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Migrainous Vertigo: Mutation Analysis of the Candidate Genes CACNA1A, ATP1A2, SCN1A, and CACNB4


  • Michael Von Brevern MD,

  • Nga Ta BS,

  • Anupama Shankar MS,

  • Anna Wiste BS,

  • Anne Siegel BS,

  • Andrea Radtke MD,

  • Thomas Sander MD,

  • Andrew Escayg PhD

  • From the Department of Human Genetics, Emory University, Atlanta, Georgia, USA (Ta, Shankar, Wiste, Siegel, and Escayg); Department of Neurology, Charite Hospital, Berlin, Germany (von Brevern, Radtke, and Sander); and Gene Mapping Center, Max-Delbrück-Centrum, Berlin, Germany (Sander).

Address all correspondence to Andrew Escayg, PhD, Department of Human Genetics, Emory University, Atlanta, GA 30322.


Background.—Migrainous vertigo (MV) is increasingly recognized as a common cause of episodic vertigo. MV displays several clinical similarities with familial hemiplegic migraine (FHM) and episodic ataxia type 2 (EA-2), which have been linked to mutations in 3 genes, CACNA1A, encoding a neuronal calcium channel α subunit, ATP1A2, encoding a catalytic subunit of a Na+/K+-ATPase, and most recently the voltage-gated sodium channel SCN1A. The present study explored the hypothesis that mutations in CACNA1A, ATP1A2, SCN1A, and the calcium channel β4 subunit CACNB4 confer susceptibility to MV.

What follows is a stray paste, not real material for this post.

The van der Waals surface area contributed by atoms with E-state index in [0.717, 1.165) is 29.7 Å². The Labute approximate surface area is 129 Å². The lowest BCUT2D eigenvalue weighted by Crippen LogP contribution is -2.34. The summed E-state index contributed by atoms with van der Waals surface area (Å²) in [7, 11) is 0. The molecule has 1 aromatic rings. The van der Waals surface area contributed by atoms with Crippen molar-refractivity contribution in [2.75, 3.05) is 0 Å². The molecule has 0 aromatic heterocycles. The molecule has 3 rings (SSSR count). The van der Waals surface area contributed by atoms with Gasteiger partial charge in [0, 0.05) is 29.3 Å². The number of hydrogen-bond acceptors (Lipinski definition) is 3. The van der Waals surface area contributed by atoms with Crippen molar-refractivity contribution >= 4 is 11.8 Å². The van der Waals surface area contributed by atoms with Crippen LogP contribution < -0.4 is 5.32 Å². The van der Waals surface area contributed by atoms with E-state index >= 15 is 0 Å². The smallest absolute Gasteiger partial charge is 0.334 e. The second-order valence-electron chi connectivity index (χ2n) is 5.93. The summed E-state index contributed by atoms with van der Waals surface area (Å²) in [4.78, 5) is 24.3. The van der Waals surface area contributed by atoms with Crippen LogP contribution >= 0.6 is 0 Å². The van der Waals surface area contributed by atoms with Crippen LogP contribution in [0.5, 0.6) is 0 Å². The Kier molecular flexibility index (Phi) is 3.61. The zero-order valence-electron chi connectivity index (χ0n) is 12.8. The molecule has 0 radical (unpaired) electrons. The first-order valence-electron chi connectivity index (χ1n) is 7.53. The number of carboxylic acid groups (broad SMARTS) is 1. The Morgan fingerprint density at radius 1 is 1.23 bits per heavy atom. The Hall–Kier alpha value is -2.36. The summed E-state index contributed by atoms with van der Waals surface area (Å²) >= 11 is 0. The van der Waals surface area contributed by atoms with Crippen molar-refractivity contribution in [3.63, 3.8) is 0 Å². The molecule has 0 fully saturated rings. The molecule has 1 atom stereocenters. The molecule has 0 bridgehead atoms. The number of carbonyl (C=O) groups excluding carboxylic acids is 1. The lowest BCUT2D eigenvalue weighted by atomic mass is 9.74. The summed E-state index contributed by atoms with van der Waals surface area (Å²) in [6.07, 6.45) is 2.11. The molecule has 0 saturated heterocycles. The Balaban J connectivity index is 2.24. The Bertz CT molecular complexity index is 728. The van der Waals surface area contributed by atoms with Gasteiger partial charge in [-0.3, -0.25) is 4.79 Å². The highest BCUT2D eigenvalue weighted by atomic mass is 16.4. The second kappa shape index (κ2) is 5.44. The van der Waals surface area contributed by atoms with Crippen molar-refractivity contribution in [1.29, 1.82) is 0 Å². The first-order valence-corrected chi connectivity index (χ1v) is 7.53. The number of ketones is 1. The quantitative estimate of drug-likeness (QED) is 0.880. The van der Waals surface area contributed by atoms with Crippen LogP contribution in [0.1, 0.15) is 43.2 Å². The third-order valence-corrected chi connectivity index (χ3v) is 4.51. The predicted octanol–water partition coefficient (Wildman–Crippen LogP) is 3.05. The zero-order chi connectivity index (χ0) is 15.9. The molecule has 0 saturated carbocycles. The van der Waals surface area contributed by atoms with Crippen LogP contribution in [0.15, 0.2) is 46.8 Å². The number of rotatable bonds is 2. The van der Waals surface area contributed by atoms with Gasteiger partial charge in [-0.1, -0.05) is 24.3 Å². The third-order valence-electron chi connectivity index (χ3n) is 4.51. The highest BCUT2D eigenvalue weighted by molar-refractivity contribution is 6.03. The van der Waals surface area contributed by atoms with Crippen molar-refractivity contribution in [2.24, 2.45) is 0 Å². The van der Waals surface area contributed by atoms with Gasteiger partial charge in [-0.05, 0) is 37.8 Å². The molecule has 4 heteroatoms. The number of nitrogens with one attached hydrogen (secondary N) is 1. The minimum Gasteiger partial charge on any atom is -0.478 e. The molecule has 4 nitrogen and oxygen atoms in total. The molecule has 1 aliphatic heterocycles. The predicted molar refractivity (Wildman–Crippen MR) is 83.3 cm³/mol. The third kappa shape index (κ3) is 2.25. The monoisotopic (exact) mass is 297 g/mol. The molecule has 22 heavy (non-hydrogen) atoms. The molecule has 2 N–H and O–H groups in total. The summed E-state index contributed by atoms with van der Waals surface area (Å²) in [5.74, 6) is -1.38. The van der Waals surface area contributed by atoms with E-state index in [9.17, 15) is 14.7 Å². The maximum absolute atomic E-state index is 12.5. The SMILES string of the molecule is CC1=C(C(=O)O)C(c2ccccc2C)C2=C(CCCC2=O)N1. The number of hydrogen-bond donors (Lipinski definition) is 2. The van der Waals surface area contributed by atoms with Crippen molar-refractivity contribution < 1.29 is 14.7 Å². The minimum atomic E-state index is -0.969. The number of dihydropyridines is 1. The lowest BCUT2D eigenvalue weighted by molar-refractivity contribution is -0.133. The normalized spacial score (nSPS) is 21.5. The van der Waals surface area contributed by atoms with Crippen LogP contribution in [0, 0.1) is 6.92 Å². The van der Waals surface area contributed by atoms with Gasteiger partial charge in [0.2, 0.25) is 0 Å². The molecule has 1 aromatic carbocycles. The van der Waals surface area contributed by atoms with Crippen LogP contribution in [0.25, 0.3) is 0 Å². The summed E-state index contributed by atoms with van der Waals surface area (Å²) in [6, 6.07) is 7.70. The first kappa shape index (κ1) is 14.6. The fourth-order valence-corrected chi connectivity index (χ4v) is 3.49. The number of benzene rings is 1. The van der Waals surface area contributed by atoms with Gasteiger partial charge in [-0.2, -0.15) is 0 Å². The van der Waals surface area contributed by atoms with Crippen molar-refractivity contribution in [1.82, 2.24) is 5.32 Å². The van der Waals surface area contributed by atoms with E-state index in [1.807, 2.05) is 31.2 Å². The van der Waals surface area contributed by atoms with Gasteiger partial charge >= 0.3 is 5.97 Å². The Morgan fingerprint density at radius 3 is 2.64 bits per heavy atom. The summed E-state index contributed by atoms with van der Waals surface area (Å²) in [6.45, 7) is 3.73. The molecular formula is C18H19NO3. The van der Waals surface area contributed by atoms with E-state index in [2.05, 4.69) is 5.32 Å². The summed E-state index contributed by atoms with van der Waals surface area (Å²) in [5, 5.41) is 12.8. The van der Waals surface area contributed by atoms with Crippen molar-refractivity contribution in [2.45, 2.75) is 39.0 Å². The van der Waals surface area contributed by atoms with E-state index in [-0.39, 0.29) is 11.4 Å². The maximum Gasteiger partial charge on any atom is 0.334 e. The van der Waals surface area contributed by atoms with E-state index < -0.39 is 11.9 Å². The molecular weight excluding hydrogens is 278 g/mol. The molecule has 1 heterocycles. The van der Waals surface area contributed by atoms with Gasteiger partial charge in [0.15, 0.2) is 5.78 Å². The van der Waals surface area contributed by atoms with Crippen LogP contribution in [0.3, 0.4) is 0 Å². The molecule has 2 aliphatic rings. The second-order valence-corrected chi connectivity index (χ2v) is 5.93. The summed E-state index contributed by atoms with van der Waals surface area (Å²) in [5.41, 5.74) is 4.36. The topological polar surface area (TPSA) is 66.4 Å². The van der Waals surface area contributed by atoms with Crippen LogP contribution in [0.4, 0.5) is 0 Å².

Methods.—Mutation analysis of the coding exons and exon/intron junctions of CACNA1A, ATP1A2, SCN1A, and CACNB4 was performed in 14 unrelated MV patients by conformation sensitive gel electrophoresis and automated sequence analysis.

Results.—Analysis of the 4 candidate genes in the 14 MV patients resulted in the identification of a total of 26 sequence variants. The silent substitution D29D in CACNB4 was observed in 2 MV patients and was not present in 46 ethnically matched control DNA samples. The remaining variants were also observed in control DNA samples and the allele frequencies of variants that resulted in amino acid substitutions were not significantly different between patients and controls.

Conclusions.—Based on this group of patients there is no evidence that the genes causing FHM and EA-2 represent major susceptibility loci for MV.

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